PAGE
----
Summer so far

Summer so far has been a long slow death, punctuated by some brief moments of glory.   The glory found has been of the most mundane kinds: soaking up sun in a new bikini while children play nearby, a good book in my hands.  Mid day naps, on occasion, with my teacher-husband, who’s work load is lighter this time of year.

More often, summer so far has been a series of endless questions with the wrong answers.  “Can I eat an ice cream bar now?”  (No, not at ten in the morning.)  “Can I play more ipad?” (No, you played an hour, that is more than plenty.)  “Can you buy me more toys?” (No, you do not play with the ones you have.)

I AM saying yes. I just can only say it so many times in so many circumstances.

Summer is not about the endless possibilities as much as it is about a narrowing of focus towards home and lake and library and in and out.  The fact that some of my children still do not know this is understandable (it IS his first summer home) but still, a sort of slow wearing down of my life forces.

I sometimes wait for quiet time, ACHE for quiet time.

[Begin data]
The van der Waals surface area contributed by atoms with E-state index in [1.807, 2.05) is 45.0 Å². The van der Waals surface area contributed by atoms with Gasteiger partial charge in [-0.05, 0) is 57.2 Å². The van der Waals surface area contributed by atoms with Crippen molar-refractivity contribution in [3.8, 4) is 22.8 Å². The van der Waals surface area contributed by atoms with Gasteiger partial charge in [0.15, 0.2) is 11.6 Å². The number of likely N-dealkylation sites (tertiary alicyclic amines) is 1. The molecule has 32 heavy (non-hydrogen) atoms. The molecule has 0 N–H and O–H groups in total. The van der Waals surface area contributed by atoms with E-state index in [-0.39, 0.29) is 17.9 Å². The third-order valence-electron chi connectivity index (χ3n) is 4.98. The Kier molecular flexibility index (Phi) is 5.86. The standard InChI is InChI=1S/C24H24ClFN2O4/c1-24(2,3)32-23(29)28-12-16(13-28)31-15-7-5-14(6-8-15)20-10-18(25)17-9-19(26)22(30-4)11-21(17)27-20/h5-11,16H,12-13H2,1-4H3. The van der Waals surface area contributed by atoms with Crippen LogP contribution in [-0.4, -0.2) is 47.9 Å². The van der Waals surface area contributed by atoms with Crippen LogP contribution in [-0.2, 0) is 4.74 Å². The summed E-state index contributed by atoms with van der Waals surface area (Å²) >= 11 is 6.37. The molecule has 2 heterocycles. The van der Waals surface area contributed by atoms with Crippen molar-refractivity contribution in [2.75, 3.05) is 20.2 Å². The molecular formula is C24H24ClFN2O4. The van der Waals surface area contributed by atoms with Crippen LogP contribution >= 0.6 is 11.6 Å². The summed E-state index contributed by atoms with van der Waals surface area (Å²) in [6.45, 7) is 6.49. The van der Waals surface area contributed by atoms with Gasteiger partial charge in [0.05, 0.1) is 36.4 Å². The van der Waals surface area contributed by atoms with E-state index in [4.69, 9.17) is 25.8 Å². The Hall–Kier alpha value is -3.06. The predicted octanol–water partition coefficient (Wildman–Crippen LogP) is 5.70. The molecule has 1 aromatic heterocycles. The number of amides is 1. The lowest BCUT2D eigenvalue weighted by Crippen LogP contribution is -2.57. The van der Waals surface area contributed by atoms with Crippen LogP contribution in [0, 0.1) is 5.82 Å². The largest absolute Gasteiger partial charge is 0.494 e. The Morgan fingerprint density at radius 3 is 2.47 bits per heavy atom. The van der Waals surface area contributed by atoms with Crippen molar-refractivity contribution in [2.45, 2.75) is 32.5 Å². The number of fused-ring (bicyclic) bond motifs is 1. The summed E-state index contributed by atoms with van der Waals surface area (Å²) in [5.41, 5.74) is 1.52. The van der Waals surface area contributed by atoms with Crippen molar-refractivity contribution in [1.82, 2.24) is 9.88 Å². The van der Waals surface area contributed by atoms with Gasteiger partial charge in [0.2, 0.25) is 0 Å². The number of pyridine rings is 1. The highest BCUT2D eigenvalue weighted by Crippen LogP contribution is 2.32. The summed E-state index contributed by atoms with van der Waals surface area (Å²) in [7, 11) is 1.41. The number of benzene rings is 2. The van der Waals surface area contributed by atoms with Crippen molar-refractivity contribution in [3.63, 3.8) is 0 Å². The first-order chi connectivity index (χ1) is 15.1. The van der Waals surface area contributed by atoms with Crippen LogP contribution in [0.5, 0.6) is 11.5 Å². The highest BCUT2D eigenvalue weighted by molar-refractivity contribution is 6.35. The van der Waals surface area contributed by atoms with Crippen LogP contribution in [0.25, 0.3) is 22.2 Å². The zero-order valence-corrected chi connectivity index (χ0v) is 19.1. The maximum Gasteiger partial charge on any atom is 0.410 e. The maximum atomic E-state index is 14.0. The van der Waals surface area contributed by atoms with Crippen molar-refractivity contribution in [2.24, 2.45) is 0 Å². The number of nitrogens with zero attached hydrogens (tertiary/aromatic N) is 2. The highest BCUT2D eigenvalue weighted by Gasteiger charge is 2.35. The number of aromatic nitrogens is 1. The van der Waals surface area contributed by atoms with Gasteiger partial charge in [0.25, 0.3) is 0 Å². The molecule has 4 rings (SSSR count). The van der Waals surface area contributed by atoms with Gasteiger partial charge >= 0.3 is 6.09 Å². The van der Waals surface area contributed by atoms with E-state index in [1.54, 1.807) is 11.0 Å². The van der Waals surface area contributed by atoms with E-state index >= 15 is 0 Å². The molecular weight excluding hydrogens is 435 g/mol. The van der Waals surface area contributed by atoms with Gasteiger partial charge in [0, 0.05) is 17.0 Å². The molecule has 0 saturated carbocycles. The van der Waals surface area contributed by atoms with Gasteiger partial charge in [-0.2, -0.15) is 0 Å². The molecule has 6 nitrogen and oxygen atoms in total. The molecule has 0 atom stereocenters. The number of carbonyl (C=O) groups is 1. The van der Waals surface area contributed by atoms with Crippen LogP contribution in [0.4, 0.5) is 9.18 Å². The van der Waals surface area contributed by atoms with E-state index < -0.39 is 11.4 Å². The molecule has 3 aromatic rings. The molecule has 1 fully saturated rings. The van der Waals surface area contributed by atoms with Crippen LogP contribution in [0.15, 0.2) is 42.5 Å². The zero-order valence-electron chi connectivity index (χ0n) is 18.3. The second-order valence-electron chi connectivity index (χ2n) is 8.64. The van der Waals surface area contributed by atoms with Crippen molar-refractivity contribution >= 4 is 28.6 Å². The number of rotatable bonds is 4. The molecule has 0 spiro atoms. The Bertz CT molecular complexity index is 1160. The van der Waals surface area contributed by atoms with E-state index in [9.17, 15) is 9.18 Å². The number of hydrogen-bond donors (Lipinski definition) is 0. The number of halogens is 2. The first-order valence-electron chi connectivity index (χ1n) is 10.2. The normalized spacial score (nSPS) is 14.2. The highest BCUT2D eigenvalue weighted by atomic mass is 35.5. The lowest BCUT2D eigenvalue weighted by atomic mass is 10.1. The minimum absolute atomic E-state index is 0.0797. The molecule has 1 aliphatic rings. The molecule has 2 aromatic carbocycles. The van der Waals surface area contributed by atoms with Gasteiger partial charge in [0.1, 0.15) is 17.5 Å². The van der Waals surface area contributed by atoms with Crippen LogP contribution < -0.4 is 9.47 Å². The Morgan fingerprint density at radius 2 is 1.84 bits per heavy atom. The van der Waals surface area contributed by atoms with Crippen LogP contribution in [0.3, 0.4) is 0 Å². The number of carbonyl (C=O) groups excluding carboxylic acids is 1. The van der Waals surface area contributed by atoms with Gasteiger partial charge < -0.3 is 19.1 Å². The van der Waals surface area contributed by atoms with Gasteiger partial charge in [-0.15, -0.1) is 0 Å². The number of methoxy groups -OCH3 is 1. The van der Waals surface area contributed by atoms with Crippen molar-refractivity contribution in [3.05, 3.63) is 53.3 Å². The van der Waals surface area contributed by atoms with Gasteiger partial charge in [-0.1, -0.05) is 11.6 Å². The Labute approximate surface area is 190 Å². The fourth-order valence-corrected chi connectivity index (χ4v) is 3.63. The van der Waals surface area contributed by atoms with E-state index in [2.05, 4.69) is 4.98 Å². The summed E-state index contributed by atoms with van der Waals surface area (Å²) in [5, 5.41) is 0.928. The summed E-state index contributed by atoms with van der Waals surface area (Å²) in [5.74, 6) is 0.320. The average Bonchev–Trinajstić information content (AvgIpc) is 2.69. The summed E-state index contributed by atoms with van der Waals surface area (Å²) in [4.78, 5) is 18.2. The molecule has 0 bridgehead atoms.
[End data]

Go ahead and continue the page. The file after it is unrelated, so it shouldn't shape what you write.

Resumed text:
I know it will only take a certain amount of the same kind of whining each day, for me to get him there.  “Quiet time? Why we do quiet time? I don’t want quiet time!  Today you say we don’t do quiet time! I don’t LIKE quiet time!  How long is quiet time?  Why you make me do quiet time!  We do quiet time yesterday!  We do quiet time EVERYday!  I don’t like it quiet time. I don’t like it quiet time.  I don’t like it quiet time.”

All of these statements can most helpfully be responded to with holding, a kiss and the response “I know” or “I love you, bud.”

Quiet time lasts only 30, 45 or 60 minutes, depending on how hard I’m having to try to hold it together on any given day.  Never more.

This is a great testimony to my strong will and kind spirit.

I buy Tin Tin books in Chinese and we stock up the bedroom with marbles and legos and cards to play poker or solitaire and warm cats.

This does not change his acceptance of his daily fate.  But it means that by the time quiet time ends, he is usually mellow and relaxed, ready for hours of swimming in our home pool.  Happy, even.

Narrowing of choices is sometimes just what we need.  Possibilities sometimes are best born from impossibilities.

Right now my world is small too, son.  I too face the daily challenge of a kind of quiet time that I don’t long for or embrace.

And like you, it’s shaping me, molding me, growing me, changing me.

Summer, so far.

Is what a summer should be.

A quiet revolution against our ordinary.

And a quiet acceptance too.

 

 

 

 

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